"It's better that you take the thing (laws) off the books than to have them and be hypocritical about it and do nothing about it (HIV). For me it's not a moral issue, the fact is that these things stigmatise people."
“This may seem to be so, but there is no conflict…there might have been arguments made in the public, maybe even suggestions about courses of interventions from the health perspective; but when it comes to the Government’s positions on sexual orientation, I can assure you that the Government’s position is the Government’s position,” he said.8. SASOD has asserted the following :-
* The right to equal protection of the law without any discrimination (Article 7) is denied by omitting sexual orientation from our constitution and anti-discrimination laws.
* The right to privacy (Article 10) is denied by the existence of ‘sodomy laws’ under s. 352 of the Criminal Law (Offences) Act Cap. 8: 01 which seek to criminalize sexual activity between consenting male adults.
* The right to work (Article 23) is the most affected among the economic rights as many lesbians, gays and bisexuals in Guyana are being fired or discriminated against in employment policies and practices because of their perceived sexual orientation and are too scared to raise these issues in the public domain for fear of further victimisation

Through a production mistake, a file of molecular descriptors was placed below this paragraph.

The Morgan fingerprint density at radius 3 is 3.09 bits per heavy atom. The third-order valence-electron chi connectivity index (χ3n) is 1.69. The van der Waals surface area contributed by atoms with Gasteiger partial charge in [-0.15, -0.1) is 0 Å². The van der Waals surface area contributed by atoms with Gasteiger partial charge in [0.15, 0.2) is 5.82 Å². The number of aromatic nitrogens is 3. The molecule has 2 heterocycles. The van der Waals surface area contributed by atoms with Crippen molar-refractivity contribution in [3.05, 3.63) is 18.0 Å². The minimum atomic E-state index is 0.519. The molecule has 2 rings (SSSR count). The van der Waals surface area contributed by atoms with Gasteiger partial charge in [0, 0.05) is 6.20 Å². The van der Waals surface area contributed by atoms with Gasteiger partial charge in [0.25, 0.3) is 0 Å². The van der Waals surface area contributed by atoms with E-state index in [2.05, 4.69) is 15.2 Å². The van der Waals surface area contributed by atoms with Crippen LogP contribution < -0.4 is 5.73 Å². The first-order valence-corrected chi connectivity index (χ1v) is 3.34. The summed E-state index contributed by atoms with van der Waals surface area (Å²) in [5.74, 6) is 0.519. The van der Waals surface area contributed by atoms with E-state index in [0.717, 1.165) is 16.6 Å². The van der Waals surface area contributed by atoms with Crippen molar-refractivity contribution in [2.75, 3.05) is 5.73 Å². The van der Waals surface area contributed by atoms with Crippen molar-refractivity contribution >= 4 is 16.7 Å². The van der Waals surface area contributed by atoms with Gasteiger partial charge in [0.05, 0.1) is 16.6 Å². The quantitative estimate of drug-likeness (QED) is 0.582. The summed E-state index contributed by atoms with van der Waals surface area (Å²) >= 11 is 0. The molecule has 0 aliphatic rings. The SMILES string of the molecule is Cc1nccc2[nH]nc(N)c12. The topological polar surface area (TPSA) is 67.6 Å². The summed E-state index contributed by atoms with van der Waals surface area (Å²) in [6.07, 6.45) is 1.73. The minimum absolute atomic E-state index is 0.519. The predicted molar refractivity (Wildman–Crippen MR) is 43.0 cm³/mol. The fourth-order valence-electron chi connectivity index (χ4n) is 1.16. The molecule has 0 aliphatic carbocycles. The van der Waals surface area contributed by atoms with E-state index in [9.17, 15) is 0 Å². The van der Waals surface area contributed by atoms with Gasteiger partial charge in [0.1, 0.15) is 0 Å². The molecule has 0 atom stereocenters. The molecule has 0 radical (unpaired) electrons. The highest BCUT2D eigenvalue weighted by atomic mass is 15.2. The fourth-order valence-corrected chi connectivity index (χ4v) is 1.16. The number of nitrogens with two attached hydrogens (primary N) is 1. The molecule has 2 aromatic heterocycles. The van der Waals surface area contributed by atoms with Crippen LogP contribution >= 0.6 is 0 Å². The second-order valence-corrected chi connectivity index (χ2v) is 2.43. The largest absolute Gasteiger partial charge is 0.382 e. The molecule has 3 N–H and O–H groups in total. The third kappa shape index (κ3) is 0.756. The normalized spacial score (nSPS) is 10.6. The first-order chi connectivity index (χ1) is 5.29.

* The right to a standard of living adequate for health and well-being including medical care and necessary social services (Article 25) is at conflict with discriminatory policies and practices, some physicians’ homophobia, the lack of adequate training for health care personnel regarding sexual orientation issues or the general assumption that patients are heterosexual.
* Some lesbian, gay and bisexual students in Guyana do not enjoy the right to education (Article 26) because of an unsafe climate created by peers and educators in schools.
9. SASOD has engaged in several public activities to promote awareness around the issues on gay and lesbian rights, while participating in different actions. SASOD has been successful in hosting several events such as a film festival, a leaflet distribution campaign, and some other forums. However, persons have been concerned about the publicity of these events since it is felt that people would be targeted for attending them.